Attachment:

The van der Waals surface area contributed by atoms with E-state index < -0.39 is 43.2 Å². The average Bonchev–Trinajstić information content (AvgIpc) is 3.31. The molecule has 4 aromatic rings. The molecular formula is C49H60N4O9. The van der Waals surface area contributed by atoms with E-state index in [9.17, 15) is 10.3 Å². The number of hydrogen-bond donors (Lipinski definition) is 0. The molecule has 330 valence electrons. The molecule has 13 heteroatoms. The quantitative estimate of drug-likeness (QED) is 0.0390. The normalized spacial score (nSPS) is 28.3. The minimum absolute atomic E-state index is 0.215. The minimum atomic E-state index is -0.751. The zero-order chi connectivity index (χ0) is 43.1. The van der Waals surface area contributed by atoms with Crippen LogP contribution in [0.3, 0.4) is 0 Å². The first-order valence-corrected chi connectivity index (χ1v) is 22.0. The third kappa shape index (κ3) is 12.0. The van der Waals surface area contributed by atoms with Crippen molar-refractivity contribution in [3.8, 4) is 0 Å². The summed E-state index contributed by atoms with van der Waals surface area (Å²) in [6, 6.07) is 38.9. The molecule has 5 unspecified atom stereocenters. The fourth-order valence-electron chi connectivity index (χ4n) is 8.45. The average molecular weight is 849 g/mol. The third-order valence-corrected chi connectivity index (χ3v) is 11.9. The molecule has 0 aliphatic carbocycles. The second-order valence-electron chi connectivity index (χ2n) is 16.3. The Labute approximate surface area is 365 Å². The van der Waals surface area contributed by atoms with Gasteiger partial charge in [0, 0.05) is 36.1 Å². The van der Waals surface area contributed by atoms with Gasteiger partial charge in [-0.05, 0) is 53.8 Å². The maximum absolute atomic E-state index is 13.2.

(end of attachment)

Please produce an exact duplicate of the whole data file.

The van der Waals surface area contributed by atoms with E-state index < -0.39 is 43.2 Å². The average Bonchev–Trinajstić information content (AvgIpc) is 3.31. The molecule has 4 aromatic rings. The molecular formula is C49H60N4O9. The van der Waals surface area contributed by atoms with E-state index in [9.17, 15) is 10.3 Å². The number of hydrogen-bond donors (Lipinski definition) is 0. The molecule has 330 valence electrons. The molecule has 13 heteroatoms. The quantitative estimate of drug-likeness (QED) is 0.0390. The normalized spacial score (nSPS) is 28.3. The minimum absolute atomic E-state index is 0.215. The minimum atomic E-state index is -0.751. The zero-order chi connectivity index (χ0) is 43.1. The van der Waals surface area contributed by atoms with Crippen LogP contribution in [0.3, 0.4) is 0 Å². The first-order valence-corrected chi connectivity index (χ1v) is 22.0. The third kappa shape index (κ3) is 12.0. The van der Waals surface area contributed by atoms with Crippen molar-refractivity contribution in [3.8, 4) is 0 Å². The summed E-state index contributed by atoms with van der Waals surface area (Å²) in [6, 6.07) is 38.9. The molecule has 5 unspecified atom stereocenters. The fourth-order valence-electron chi connectivity index (χ4n) is 8.45. The average molecular weight is 849 g/mol. The third-order valence-corrected chi connectivity index (χ3v) is 11.9. The molecule has 0 aliphatic carbocycles. The second-order valence-electron chi connectivity index (χ2n) is 16.3. The Labute approximate surface area is 365 Å². The van der Waals surface area contributed by atoms with Gasteiger partial charge in [0, 0.05) is 36.1 Å². The van der Waals surface area contributed by atoms with Gasteiger partial charge in [-0.05, 0) is 53.8 Å². The maximum absolute atomic E-state index is 13.2.